As 2 Corinthians 12:17–18 suggests (cf. Schnelle), the delegation returned with bad news from Corinth: Intruding missionaries had stirred up the congregation against their founding apostle and claimed apostolic authority. They disputed Paul's status as a minister. Paul reacted by writing CHAPTERS 10 TO 13. He announced a third visit and declared that he would not hesitate to act in the authority of the LORD (13:4) and to punish his opponents.
Romans 15:26–27 mentions the successful completion of the collection in Achaia and Macedonia. This indicates that Paul succeeded in gathering the Corinthians behind him anew.
The following interpretation presupposes the literary integrity of 2 Corinthians and the historical reconstruction of the events taking place between 1 and 2 Corinthians and thereafter as presented in the section above. Thus, Paul wrote CHAPTERS 1 TO 9 in order to get the Corinthian church completely on his side: The conflict concerning “the offender” had already been settled to the satisfaction of Paul (2:5–11; 7:8–12), but the doubts about the legitimacy of the Pauline ministry still needed to be dispelled. This was the precondition of Paul's chief aim, the resumption and completion of the collection for the Jerusalem church (2 Cor 8–9). In CHAPTERS 10 TO 13 Paul reacted to disturbing news from Corinth: rival missionaries threatened to lure the Corinthian congregation away from him. Second Corinthians 1–9 and 2 Corinthians 10–13 represent two different stages of Paul's conflict with the Corinthians.
The Proem: Leitmotifs of the Letter (1:3–11).
Before giving an interpretation of the different parts of 2 Corinthians, a brief glance at the proem reveals two leitmotifs of this letter:
First, in comparison with other Pauline letters, the beginning of the proem in v.3 is distinctive: The content of the benediction is not the divine grace visible among his addressees, but Paul's own experience of divine comfort in the midst of suffering and affliction. This is the central theme governing the whole letter, especially Paul's advocacy of his ministry in 2:14—7:4 (cf. 11:16—12:13). In response to the criticism that his ministry is lacking glory, Paul emphasizes from the very beginning that afflictions are inseparable from his service as “minister of a new covenant” (3:6). They represent the “sufferings of Christ” (1:5). In the apostolic sufferings, however, God proves himself as “the Father of mercies and the God of all consolations” (1:3), “who raises the dead” (1:9). Therefore sufferings and afflictions as well as divine consolation and comfort are two sides of the same coin. They constitute the paradoxical nature of Paul's apostolic ministry and do not affect its glory. The paradoxical nature of Paul's ministry is also found in the hardship lists, which occur at central points of the letter (4:7–11; 6:3–10; cf. 11:23–30).
Second, in 1:9 a second distinctive feature of 2 Corinthians becomes apparent: Paul mentions an incident that took place in the Roman province of Asia and almost killed him: “Indeed, we felt that we had received the sentence of death so that we would rely not on ourselves but on God who raises the dead.” Here Paul anticipates an argument with his rival missionaries: self-reliance, self-recommendation (3:1; 5:12; cf. 10:12, 18), and boasting (5:12; cf. 10:17) contradict the character of his ministry. As minister of a new covenant he remains dependent on divine consolation and comfort. His ministry displays not his own, but God's power (4:7). Paul's competence to serve as a minister of a new covenant comes solely from God (3:4F.). Paul does not proclaim himself, but Jesus Christ as LORD (4:5). He is a slave of Christ (4:5), an ambassador for Christ (5:20), and God's fellow worker (6:1). All of these descriptions underline Paul's dependence on God. Self-reliance and self-recommendation are signs of false apostles (cf. 10:17–18).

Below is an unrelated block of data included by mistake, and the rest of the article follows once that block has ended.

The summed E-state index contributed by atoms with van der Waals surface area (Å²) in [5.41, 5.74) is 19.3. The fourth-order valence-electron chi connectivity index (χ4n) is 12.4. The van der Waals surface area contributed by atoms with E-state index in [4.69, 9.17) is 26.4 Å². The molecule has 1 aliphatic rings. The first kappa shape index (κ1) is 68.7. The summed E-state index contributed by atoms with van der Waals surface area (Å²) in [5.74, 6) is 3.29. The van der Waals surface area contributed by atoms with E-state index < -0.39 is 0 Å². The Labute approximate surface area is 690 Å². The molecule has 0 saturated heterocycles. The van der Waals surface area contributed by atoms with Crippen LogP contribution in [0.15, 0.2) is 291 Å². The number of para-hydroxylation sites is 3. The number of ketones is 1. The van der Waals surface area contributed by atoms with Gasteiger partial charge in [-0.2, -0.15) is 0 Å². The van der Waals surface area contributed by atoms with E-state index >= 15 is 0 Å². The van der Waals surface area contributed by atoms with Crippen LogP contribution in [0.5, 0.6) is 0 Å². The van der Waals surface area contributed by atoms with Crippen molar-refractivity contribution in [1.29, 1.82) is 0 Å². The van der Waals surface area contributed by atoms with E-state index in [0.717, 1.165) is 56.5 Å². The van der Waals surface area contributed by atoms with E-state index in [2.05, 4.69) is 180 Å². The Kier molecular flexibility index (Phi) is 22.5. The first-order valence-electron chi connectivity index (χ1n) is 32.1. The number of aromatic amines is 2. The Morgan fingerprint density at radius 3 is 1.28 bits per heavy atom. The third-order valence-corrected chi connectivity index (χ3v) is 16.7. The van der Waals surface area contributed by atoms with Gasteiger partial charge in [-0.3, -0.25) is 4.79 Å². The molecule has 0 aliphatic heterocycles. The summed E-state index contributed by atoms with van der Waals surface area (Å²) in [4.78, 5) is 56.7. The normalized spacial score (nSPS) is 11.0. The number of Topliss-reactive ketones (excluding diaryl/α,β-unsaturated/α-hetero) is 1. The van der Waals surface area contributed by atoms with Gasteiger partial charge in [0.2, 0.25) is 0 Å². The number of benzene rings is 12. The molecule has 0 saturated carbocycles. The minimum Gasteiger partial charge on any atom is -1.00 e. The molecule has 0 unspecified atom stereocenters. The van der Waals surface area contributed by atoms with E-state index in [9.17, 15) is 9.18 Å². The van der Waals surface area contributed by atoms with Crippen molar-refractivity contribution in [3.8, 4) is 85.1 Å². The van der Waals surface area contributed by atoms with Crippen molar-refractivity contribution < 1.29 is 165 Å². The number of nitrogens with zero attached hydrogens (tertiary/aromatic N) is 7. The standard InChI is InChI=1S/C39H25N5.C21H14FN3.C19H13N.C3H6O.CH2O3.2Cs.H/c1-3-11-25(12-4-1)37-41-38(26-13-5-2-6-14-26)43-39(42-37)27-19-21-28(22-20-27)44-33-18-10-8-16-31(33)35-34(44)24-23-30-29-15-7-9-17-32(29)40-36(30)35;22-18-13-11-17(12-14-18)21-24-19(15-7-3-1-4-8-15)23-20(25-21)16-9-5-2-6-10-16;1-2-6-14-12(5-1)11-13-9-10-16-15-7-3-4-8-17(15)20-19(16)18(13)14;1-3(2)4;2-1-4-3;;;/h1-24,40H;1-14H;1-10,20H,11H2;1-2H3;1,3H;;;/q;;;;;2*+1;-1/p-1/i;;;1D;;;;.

The conviction that sufferings and afflictions are characteristics of Christian ministry and Christian life displays an apocalyptic worldview. This worldview comes to the fore throughout the letter, especially in Paul's advocacy of his ministry in 2:14—7:4. What follows is a brief interpretation of the different parts of 2 Corinthians.
Paul and his Congregation I: Events Ensuing from the Intermediate Visit (1:12—2:13).
This passage deals with the events ensuing from an insult against Paul committed by a member of the congregation during the so-called intermediate visit. As a result of this offense and the Corinthians' not taking Paul's side, the apostle changed his travel plans: Instead of visiting his congregation once more, Paul wrote the severe letter (2:3–4: cf. 7:8–12). This had the effect that the Corinthians questioned Paul's reliability, which the apostle tries to restore (1:15—2:4). In addition Paul exhorts his congregation to forgive the offender (2:5–11). 2:12–13 are closely linked to 7:5–16.
Paul's Defense of his Apostolic Ministry (2:14—7:4).
The four different parts of this section of the letter are interpreted separately.
Paul's Ministry of a New Covenant (2:14—4:6).